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Cargo trucks make their way back and forth on Mariposa Road in Nogales on Dec. 31. According to U.S. Census data, $14.5 billion in commodities entered the United States through Nogales ports in 2018.

Three years after President Trump took office ready to make good on a campaign promise to significantly overhaul a trade deal with Mexico and Canada, a new North America agreement is close to completion. And so far, it’s getting a positive reception from local business leaders following a long period of uncertainty for the county economy.

“I think it’s going to help boost our economy locally,” said Guillermo Valencia, co-owner of Valencia International customs brokerage and former director of the Greater Nogales-Santa Cruz County Port Authority.

Valencia was among the local leaders who had expressed concern since Trump’s 2016 election that the president’s promises to rewrite trade deals could have major repercussions for commerce in the county.

Speaking earlier this week, he said that progress on the new deal could help push forward local investments that had been held up by lingering uncertainty.

“There’s projects on the U.S. side that people hadn’t made the decision to invest in it because they weren’t sure if there was going to be a USMCA signed,” he said, in reference to the United States-Mexico-Canada Agreement that’s poised to replace NAFTA.

Ultimately, stakeholders say, the nearly done USMCA doesn’t entail big policy changes that would affect the U.S.-Mexico trade that dominates the local economy. For their part, produce importers are applauding the pact for leaving out a provision that could have hurt their industry.

‘Business as usual’

On Dec. 19, the U.S. House of Representatives passed a version of the agreement, making minor changes to a previous iteration of the pact. It’s expected to pass the Senate in coming weeks and has already been ratified by Mexico, meaning that approval by Canada – also expected this year – will pave the way for implementation.

The USMCA will replace the 1994 NAFTA agreement, which phased out tariffs on nearly all products traded between the three countries and fueled cross-border trade through border communities like Ambos Nogales.

Approximately $14.5 billion of commodities entered the United States from Mexico at Nogales ports in 2018, according to U.S. Census data. That included $2.9 billion in fresh produce and $4.3 billion in electronic and equipment manufacturing products, according to data compiled by the University of Arizona Eller School of Management.

For Nogales-area businesses, the new deal means they can continue bringing goods – like fresh Mexican fruits and vegetables and products manufactured in Nogales, Sonora maquiladoras – across the border without paying import taxes.

The agreement is “crucial to further grow employment opportunities” in the area, said Olivia Ainza-Kramer, president of the Nogales-Santa Cruz County Chamber of Commerce, in an emailed statement.

On the other side of the border, Richard Rubin, owner of the shelter firm Javid LLC and a member of the board of the Nogales, Sonora Maquila Association, said the updated deal is basically a nothing-burger for local manufacturers.

“As far as the 110 maquilas in Nogales (Sonora), it’s going to have pretty much zero effect,” he said. “It’ll be business as usual.”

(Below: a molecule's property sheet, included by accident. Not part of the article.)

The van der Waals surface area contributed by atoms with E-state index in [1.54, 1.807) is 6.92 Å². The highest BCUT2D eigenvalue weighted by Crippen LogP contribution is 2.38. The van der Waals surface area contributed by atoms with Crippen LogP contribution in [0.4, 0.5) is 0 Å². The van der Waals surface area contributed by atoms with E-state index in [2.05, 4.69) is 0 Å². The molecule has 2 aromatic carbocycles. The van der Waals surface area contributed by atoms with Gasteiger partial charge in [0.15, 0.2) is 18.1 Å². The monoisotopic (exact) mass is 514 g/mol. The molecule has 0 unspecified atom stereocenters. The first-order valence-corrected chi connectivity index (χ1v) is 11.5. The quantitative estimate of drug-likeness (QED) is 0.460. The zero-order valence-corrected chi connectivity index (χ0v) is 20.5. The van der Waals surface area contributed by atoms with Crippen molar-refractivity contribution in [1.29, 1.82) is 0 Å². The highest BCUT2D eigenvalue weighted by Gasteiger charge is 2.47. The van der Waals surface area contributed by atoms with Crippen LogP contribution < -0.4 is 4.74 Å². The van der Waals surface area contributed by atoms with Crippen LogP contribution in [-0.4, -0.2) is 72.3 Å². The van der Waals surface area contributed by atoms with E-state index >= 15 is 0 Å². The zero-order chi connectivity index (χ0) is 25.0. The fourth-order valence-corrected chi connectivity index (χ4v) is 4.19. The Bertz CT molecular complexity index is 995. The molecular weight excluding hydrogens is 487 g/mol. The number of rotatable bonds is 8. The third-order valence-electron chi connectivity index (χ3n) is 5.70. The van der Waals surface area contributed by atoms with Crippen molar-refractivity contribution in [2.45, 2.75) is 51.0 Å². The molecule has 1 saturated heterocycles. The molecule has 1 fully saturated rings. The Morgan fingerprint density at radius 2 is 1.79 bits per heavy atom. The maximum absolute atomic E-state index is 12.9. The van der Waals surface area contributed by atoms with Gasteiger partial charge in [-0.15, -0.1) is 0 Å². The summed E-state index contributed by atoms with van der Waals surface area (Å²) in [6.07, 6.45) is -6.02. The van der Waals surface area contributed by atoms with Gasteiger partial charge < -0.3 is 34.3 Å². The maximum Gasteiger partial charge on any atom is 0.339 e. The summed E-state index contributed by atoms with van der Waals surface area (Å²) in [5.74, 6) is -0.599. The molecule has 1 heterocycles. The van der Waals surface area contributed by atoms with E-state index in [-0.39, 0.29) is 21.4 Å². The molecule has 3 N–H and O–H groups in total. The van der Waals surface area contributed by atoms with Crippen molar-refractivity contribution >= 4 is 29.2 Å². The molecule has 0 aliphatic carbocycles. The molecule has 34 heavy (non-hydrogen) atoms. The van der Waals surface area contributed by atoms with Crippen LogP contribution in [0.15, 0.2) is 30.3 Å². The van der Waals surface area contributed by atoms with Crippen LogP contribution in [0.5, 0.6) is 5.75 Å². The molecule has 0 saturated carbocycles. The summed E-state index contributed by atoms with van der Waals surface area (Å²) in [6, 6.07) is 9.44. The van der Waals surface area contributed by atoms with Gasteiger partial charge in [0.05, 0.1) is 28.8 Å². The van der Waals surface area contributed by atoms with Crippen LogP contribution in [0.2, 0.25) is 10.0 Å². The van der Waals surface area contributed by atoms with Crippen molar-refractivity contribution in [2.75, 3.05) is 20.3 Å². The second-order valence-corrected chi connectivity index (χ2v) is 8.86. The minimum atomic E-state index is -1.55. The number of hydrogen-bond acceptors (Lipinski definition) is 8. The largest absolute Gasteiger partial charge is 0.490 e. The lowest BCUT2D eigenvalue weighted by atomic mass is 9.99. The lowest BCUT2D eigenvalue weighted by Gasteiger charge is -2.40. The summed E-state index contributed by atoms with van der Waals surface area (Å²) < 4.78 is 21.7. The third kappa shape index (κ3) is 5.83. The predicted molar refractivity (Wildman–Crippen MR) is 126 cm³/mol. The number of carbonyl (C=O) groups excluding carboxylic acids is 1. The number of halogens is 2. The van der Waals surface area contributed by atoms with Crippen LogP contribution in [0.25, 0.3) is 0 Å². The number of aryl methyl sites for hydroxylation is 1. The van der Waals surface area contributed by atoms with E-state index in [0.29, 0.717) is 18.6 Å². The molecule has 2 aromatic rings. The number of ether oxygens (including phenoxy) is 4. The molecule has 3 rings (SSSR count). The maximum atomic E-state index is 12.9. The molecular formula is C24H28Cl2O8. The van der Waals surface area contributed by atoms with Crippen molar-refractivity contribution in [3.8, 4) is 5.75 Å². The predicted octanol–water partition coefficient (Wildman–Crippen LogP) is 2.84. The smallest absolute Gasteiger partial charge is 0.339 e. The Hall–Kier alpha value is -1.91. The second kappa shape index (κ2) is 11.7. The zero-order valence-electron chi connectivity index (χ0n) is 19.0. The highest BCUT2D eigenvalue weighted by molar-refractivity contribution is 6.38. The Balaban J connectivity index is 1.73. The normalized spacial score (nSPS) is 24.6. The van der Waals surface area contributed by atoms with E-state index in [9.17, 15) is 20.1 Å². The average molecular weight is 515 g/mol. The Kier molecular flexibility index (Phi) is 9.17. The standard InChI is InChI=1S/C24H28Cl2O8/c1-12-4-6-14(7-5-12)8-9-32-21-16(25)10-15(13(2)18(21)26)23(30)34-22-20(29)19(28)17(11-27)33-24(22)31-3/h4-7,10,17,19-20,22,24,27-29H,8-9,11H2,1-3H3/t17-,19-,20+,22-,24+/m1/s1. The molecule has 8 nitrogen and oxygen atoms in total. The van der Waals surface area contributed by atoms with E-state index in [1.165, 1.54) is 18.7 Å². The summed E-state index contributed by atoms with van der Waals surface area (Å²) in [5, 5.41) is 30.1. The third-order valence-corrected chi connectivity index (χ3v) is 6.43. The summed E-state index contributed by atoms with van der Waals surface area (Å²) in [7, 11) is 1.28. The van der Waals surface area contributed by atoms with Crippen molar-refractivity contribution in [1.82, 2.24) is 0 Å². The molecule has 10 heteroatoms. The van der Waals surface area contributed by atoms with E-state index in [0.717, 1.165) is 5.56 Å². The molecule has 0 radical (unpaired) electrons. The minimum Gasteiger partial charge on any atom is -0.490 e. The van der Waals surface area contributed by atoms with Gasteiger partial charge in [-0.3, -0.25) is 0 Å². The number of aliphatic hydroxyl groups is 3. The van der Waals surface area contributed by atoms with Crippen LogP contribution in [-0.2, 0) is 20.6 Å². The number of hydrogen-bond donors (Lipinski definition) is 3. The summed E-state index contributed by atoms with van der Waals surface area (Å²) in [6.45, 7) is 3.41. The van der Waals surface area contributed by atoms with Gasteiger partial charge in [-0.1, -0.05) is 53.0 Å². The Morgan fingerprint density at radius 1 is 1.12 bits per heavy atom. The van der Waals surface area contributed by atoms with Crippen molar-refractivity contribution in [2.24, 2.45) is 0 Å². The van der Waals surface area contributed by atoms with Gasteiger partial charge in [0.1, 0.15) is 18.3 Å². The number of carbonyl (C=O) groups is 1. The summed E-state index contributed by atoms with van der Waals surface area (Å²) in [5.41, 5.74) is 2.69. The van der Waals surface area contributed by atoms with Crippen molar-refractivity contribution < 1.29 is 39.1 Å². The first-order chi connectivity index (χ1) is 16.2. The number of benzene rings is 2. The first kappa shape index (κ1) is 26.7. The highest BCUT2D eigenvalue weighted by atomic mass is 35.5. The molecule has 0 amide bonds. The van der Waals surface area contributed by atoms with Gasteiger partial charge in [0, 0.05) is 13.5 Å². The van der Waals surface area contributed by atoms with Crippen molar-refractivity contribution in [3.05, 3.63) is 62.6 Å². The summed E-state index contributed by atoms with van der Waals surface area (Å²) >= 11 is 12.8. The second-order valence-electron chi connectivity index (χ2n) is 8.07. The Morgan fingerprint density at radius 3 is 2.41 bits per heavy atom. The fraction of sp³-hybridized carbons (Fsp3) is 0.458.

He said that new protections for labor unions included in the USMCA wouldn’t make a big difference in the area, asserting that there is already “plenty of union activity” in Sonora.

“Most of the plants in Nogales are non-union anyway,” he added. “Companies on the border are paying better and have better benefits than where the unions are.”

No seasonality provision

Nogales, Ariz. produce businesses are cheering one thing that was left out of the trade bill the House passed in December.

“When we talk about what’s good or bad about the agreement, it’s also about what’s not in there,” said Lance Jungmeyer, president of the Fresh Produce Association of the Americas, whose members include local produce importers.

His comment was a reference to a “seasonality provision” supported by Florida and Georgia lawmakers, but ultimately kept out of the House bill after others, including U.S. Sens. Martha McSally and Kyrsten Sinema and U.S. Rep. Raul Grijalva, all of Arizona, opposed the idea.

A seasonality provision, sought by produce growers in the two southeastern states, could have opened the door to seasonal tariffs on fruits and vegetables imported from Mexico.

The USMCA also adds rules that could make it easier to call for inspections at workplaces suspected of violating labor regulations.

Labor practices at Mexican produce farms that ship fruits and vegetables to the United States have long been the subject of scrutiny, but Jungmeyer downplayed any effect the new rules would have on FPAA members, saying they were targeted at “bad actors.”

Automobile manufacturers are also the subject of specific new regulations in the deal, meaning that the Ford assembly plant in Hermosillo, Sonora, which ships a steady supply of new vehicles to the U.S. market via the freight trains that pass through Nogales, could be impacted. Ford did not respond to an email seeking comment by the NI’s press deadline on Thursday.

The USMCA bill, which passed the house by a vote of 385-41, represented a rare show of bipartisan cooperation in Congress.

But for Nogales businesses, long left wondering what might replace NAFTA – a deal that Trump once called “one of the worst trade deals ever made” – the main takeaway of the House vote is that the basic provisions of NAFTA are here to stay.

“The new agreement, USMCA, you know it has a new name,” said Rubin, the Javid LLC owner. “But it really has no change.”

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